How much of Vikram’s (the main character in A New West) experience moving to the Gila mirrors your experience moving to Crested Butte from Florida?
I think all people who come to the West are a little off balance for a while. We also have 120 years of movies that fill our imaginations with what we think the west is and come to realize the other dimensions and histories we neglect, or choose not to see or are unaware of. Vikram is discovering the west much in the same way I did, but with the added pressure of a job that places him in high pressure situations.
Vikram moved to the Gila to become a supervisor for the Forest Service. What role does the Forest Service play in the book?
The United States Forest Service is one of the most intriguing federal entities that exists. Most people in cities assume that the USFS has a responsibility towards the environment, but it is a convoluted 120 year old engine that balances use and conservation. Depending on your perspective, the Forest Service can exist as an outpost for a far off government to exude power over you or it can be an arbiter in deciding what land can be excluded from development. This brings me back to one of my central questions in my work: who is land being protected for, and who is it being protected from? Does the Forest Service perpetuate the dispossession of Indigenous lands for the benefit of settler wealth and recreation?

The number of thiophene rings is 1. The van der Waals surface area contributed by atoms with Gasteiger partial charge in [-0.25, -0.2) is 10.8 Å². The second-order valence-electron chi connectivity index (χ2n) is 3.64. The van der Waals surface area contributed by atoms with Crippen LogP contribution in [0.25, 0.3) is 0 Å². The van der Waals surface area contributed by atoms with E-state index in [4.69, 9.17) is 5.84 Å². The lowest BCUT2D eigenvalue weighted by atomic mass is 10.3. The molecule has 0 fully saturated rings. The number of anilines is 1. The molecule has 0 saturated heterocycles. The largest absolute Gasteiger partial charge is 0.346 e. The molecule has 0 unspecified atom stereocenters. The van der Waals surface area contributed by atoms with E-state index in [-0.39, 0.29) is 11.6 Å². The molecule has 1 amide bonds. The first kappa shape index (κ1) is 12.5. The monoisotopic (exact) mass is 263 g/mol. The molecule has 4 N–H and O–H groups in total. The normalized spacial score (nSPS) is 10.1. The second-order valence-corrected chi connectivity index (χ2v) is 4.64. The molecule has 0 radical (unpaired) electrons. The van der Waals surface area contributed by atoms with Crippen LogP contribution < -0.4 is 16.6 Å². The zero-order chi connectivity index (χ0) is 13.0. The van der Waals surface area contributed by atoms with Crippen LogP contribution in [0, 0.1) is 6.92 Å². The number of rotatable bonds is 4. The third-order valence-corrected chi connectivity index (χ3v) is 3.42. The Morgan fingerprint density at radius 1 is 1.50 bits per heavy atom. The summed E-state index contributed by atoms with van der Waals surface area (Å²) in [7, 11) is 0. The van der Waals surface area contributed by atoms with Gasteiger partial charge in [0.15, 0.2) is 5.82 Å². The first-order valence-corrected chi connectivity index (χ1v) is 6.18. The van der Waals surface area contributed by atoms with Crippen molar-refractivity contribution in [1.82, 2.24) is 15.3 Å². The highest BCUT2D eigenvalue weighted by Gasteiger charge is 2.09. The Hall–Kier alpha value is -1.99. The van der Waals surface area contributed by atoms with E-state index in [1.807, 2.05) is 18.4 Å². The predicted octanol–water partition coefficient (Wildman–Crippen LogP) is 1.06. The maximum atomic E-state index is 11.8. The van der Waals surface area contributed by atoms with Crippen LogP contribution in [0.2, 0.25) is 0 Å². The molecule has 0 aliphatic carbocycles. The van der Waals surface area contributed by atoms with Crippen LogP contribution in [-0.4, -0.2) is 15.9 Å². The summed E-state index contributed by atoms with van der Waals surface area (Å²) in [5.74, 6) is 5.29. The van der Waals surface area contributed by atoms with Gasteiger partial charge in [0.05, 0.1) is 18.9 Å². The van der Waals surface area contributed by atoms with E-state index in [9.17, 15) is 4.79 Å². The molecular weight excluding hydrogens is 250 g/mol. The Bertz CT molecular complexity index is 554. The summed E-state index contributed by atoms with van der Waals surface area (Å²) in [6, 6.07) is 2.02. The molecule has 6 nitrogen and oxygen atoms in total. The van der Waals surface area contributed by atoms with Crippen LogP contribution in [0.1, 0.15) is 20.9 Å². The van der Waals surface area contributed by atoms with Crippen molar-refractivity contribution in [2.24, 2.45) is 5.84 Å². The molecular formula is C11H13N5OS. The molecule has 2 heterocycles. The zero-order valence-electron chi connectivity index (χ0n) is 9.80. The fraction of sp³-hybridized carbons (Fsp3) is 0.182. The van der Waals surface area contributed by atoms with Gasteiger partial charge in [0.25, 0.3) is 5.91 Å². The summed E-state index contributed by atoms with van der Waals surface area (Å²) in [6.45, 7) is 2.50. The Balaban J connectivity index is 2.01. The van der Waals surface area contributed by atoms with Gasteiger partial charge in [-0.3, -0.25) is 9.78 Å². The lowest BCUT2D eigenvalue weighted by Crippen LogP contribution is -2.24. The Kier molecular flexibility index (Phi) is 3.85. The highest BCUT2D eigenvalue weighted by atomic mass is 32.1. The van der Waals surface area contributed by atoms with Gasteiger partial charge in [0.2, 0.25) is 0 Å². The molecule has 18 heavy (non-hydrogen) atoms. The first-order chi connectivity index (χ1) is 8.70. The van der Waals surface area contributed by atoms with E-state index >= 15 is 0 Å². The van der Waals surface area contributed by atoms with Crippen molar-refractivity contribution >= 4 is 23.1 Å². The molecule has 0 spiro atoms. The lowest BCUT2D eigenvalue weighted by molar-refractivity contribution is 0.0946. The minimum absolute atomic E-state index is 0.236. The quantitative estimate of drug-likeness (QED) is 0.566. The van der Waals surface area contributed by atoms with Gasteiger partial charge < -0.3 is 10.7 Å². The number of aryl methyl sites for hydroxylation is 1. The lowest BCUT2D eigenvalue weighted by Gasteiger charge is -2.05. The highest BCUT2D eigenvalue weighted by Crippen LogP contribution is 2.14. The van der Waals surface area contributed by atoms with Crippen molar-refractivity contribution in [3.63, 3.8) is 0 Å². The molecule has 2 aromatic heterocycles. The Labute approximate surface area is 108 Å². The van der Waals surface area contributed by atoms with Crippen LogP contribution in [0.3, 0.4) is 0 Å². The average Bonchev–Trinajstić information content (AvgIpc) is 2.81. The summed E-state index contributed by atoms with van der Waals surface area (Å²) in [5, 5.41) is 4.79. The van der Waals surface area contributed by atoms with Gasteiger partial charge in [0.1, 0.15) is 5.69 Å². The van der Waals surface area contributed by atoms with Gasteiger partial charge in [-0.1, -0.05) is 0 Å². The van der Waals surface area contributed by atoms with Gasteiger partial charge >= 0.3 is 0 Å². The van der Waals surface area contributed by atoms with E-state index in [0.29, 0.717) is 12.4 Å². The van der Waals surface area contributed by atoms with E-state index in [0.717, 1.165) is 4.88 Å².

In A New West and in your past work, Do You Eat Monkey Brains, you use young immigrant voices. What does this bring to your writing?
I am interested in the transition phase of the immigrant experience. I am interested in exploring what things are remembered and what things are forgotten in the immigrant transition to becoming American. We are blessed with many books and stories about the initial passage into a new place, which are vital and necessary, but I would like to explore the space as parents pass away and leave legacies that are either cherished or left to the past.
In A New West, there seems to be a theme of male widows. What was your intention with that?
Thank you for catching that! Loneliness and grief are powerful forces that shape us in unexpected ways. Men have a tendency to avoid emotion and when faced with loss, have to confront parts of themselves they are uncomfortable with. Some go inward, some lash out into the world, some find other distractions. But ultimately, they have to face these things and reckon with them.
Tell me about your book store, Townie Books and Rumors Coffee and Tea House in Crested Butte.
My wife Danica and I have been fortunate to own and operate our bookstore and café for 14 years. We started in the downturn and survived the pandemic, all thanks to the wonderful, supportive community we have in Crested Butte and beyond. To wake up and turn people on to books and have great conversations around books and art everyday, and to raise children in that environment is a real dream come true. If there are writers reading this, I hope you consider visiting our Mountain Words Literary Festival on Memorial Day weekend.